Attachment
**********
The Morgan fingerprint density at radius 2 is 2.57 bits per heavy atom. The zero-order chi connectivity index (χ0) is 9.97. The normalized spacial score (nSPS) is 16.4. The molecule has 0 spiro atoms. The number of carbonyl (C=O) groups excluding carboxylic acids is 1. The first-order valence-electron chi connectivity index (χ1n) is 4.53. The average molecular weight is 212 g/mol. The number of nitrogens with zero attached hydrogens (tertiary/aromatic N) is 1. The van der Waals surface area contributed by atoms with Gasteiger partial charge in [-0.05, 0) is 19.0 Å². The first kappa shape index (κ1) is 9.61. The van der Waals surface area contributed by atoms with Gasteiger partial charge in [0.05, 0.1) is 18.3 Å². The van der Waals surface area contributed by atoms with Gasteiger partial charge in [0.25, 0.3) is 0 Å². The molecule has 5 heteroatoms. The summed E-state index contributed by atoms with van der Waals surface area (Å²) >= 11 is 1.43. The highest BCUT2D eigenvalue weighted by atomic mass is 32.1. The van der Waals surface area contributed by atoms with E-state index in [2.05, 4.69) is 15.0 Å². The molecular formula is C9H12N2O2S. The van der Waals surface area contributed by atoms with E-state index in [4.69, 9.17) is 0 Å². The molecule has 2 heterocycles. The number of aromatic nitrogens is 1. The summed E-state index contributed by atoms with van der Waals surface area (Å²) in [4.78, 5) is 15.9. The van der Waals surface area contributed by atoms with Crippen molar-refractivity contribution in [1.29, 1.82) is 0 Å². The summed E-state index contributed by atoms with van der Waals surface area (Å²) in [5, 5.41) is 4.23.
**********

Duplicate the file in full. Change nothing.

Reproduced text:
The Morgan fingerprint density at radius 2 is 2.57 bits per heavy atom. The zero-order chi connectivity index (χ0) is 9.97. The normalized spacial score (nSPS) is 16.4. The molecule has 0 spiro atoms. The number of carbonyl (C=O) groups excluding carboxylic acids is 1. The first-order valence-electron chi connectivity index (χ1n) is 4.53. The average molecular weight is 212 g/mol. The number of nitrogens with zero attached hydrogens (tertiary/aromatic N) is 1. The van der Waals surface area contributed by atoms with Gasteiger partial charge in [-0.05, 0) is 19.0 Å². The first kappa shape index (κ1) is 9.61. The van der Waals surface area contributed by atoms with Gasteiger partial charge in [0.05, 0.1) is 18.3 Å². The van der Waals surface area contributed by atoms with Gasteiger partial charge in [0.25, 0.3) is 0 Å². The molecule has 5 heteroatoms. The summed E-state index contributed by atoms with van der Waals surface area (Å²) >= 11 is 1.43. The highest BCUT2D eigenvalue weighted by atomic mass is 32.1. The van der Waals surface area contributed by atoms with E-state index in [2.05, 4.69) is 15.0 Å². The molecular formula is C9H12N2O2S. The van der Waals surface area contributed by atoms with E-state index in [4.69, 9.17) is 0 Å². The molecule has 2 heterocycles. The number of aromatic nitrogens is 1. The summed E-state index contributed by atoms with van der Waals surface area (Å²) in [4.78, 5) is 15.9. The van der Waals surface area contributed by atoms with Crippen molar-refractivity contribution in [1.29, 1.82) is 0 Å². The summed E-state index contributed by atoms with van der Waals surface area (Å²) in [5, 5.41) is 4.23.